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Start-up and tech founder disputes become more common when a business starts to smell success. Here are some tips to avoid litigation:


It’s all too common a news headline that the founders of a burgeoning start-up, that is gaining market share and recognition, have raised a large amount of capital in return for debt or equity in the business – only for the founders to end up in a heated dispute either between themselves or with the investor.

Quick growth in a business and market recognition can lead to small (and often under-resourced) start-ups in any industry looking for a deep-pocketed partner to provide an injection of cash to fund the business aspirations. The investors will necessarily want a large stake of the shares, commensurate with their investment, and will seek representation on the board and/or an executive director to be employed in the management of the company.

The investor’s agenda for the growth and development of the company will at some point diverge from the founders’ views or approach. This is when issues can arise as to which direction the company should take and can lead to machinations as to who is invited to meetings, who is provided with certain information on proposed plans or the progress of targets and implementation of strategies.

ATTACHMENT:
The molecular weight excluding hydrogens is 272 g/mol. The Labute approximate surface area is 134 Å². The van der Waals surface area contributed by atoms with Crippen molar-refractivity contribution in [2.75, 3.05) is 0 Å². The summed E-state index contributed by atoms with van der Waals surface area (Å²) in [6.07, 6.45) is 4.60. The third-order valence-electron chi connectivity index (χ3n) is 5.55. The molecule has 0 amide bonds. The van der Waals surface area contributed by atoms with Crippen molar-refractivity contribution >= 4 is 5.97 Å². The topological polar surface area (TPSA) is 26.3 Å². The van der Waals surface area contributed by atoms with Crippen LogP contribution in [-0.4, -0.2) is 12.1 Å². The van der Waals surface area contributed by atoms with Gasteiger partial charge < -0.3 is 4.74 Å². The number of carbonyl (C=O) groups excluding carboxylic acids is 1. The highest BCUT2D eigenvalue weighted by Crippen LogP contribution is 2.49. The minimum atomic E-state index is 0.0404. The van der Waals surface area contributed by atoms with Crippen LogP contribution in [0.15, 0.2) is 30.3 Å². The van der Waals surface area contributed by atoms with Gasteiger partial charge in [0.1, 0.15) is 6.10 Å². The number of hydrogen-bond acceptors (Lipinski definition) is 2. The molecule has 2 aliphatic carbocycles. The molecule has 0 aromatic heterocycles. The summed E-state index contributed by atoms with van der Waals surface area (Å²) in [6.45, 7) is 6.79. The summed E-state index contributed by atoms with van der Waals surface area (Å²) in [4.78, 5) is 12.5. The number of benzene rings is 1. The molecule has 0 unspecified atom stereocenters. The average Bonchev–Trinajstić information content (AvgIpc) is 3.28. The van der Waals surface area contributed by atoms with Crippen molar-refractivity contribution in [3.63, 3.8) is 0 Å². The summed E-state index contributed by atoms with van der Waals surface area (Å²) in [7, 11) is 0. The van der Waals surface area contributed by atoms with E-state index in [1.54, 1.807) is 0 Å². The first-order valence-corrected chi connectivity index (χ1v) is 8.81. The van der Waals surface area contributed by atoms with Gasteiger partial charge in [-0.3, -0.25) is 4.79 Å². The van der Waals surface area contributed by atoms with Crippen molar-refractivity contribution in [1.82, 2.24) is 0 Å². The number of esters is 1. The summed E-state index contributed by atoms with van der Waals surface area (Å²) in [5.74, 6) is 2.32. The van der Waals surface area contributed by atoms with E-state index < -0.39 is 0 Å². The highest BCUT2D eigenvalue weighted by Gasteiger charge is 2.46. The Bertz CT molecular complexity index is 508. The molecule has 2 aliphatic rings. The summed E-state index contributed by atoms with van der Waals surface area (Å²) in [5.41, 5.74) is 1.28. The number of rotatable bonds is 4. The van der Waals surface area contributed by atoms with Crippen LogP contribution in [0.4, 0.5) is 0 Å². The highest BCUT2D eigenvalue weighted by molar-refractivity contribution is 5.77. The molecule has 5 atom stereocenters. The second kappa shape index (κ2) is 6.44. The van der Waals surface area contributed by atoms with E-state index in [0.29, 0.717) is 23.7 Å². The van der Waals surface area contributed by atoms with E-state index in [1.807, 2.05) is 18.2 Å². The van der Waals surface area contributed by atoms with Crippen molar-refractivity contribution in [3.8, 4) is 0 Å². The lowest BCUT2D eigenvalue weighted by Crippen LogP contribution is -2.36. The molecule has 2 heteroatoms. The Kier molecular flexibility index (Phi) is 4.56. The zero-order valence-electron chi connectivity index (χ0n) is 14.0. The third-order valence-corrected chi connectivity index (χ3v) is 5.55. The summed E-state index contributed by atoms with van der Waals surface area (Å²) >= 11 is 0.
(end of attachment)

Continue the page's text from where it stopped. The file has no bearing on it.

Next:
Time and time again, this can be seen to develop into a marginalisation of one (or all) founders and coercion for them to be less involved in the decision making and management of the company. Such conduct can be used to force the founders to sell their shares or the investor may use enforcement action pursuant to a breach of conditions of the investor’s financing. This is when founders can rightfully begin to feel disgruntled and unfairly treated, leading to disputes which can cause as much harm to the business as they do to the marginalised founder/s.

How can founder/shareholder disputes be prevented?
  1. Ensure that the articles of association include a dispute resolution mechanism between shareholders, in the event of serious disagreements arising. It is often helpful to include referral to a mediator, chosen by the relevant law society, so the selection of the mediator is independent.
  2. The articles of association should also include a share valuation methodology to be applied to value the shares at any given time. This can prevent the need to argue over what valuation methodology should be applied, in the event one shareholder wishes to sell/buy shares from the other or if a dispute arises.
  3. Attempt to address any disagreements in vision or strategy for growth internally. Communication is key and if applicable/appropriate, use an in-house counsel or more neutral manager to mediate the issues, so that the disagreement doesn’t escalate or lead to embittered positions.

If dispute resolution attempts are unsuccessful and it is necessary for a founder to commence legal action, contact Chris Martin or a member of our team of litigation funding experts.

Interested in learning more about the topics raised in this blog?

Check out the next blog in this series – “Founder’s feuds – Unfair prejudice claims and how litigation finance can help”.

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